Perioperative medicine tutorial of the month [POMTOM]

Tutorial of the month


Frailty in Perioperative Medicine

Dr Andrew Rogerson, Dr Sara Churchill & Dr Philip Braude

02 June 2017

As the number of older people increases the incidence of diseases amenable to definitive surgical intervention will increase. This will result in a greater number of older people undergoing surgery. Issues that become more prevalent with ageing, such as multimorbidity, functional dependence and frailty, contribute to adverse events after surgery.


Assessing perioperative risk

Dr. Nirav Shah & Dr Aoife Hegarty, Anaesthetic STRs London

11 May 2017

There are an estimated 313 million operations carried out worldwide every year[1], with over 4.2 million of these in England[2]. For a variety of reasons, it is difficult to gain a precise estimation of perioperative mortality and morbidity. However, it has been suggested that this may occur in between 3 and 17% of operations[3][4], with total UK inpatient surgical mortality up to 3.6%[5].


Goal Directed Therapy and Advanced Haemodynamic Monitoring

Dr Z Paris, Welsh Deanery

11 Apr 2017

At a time when the NHS is being faced with an ageing population with increasing complex needs and limited budget and resources, healthcare professionals need to be acutely aware that whilst we provide our patients with the best possible care we are mindful of cost effectiveness.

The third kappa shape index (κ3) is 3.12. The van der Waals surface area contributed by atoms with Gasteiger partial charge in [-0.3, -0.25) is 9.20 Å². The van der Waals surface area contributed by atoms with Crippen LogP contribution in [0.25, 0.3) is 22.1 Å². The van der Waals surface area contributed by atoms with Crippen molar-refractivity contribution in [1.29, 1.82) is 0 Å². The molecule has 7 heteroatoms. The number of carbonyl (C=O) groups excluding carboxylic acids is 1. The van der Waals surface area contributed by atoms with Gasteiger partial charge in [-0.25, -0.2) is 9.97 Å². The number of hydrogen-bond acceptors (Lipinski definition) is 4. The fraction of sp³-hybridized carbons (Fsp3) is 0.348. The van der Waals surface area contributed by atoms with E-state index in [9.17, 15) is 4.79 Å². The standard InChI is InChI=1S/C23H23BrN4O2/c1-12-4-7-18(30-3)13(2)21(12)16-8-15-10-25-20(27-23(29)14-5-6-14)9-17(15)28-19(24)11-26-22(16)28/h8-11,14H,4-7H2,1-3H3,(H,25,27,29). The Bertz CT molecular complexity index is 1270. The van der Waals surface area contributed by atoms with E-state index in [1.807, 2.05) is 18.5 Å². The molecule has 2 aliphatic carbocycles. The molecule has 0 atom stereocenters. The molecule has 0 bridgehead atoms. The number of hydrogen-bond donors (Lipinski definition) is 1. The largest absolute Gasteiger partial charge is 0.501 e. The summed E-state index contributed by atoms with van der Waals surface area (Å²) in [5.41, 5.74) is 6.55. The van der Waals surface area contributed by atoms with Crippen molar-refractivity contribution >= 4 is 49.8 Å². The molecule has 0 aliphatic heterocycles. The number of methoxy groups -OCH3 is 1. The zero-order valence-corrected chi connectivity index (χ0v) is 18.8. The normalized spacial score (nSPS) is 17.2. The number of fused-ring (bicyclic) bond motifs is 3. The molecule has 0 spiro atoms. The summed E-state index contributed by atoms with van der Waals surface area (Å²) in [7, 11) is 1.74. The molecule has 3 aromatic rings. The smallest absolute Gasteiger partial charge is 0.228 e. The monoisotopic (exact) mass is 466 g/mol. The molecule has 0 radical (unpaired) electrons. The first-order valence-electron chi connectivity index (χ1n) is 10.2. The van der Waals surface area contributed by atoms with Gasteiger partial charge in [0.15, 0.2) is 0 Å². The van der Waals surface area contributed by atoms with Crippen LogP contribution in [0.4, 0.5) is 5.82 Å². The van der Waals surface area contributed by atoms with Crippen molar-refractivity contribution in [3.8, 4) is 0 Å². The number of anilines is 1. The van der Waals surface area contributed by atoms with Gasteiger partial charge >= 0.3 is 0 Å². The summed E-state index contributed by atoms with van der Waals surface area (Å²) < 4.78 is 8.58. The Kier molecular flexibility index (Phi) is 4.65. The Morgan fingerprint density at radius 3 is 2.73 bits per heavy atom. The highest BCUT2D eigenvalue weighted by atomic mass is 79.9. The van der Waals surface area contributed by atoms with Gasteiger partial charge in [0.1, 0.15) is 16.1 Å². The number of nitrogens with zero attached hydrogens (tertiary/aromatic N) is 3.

Enhanced Recovery: Pathways to Better Care

Dr. Nirav Shah & Dr Aoife Hegarty, Anaesthetic STRs London

01 Mar 2017

Enhanced recovery has become a familiar term in recent years in the landscape of anaesthesia and perioperative medicine. The concept of “fast-track surgery” was first described by Henrik Kehlet in Denmark in the 1990s. Looking at the use of multimodal packages in patients undergoing open colorectal surgery, he was able to demonstrate reductions in postoperative length of stay (LOS) and morbidity. From this, the concept of enhanced recovery after surgery (ERAS) was born.


Assessment of volume status and fluid responsiveness in intensive care

Ana-Catarina Pinho-Gomes, Manchester Royal Infirmary

06 Feb 2017

It is a typical morning intensive care round. There is a septic, mechanically ventilated patient, who remains hypotensive despite aggressive fluid therapy overnight. The patient is dependent on vasopressors to meet with the targets of ‘early goal directed therapy’. A lively debate ensues with someone advocating a fluid bolus, whilst someone else feels the patient is already overloaded. How can the conflict be resolved? How can volume status be accurately assessed?

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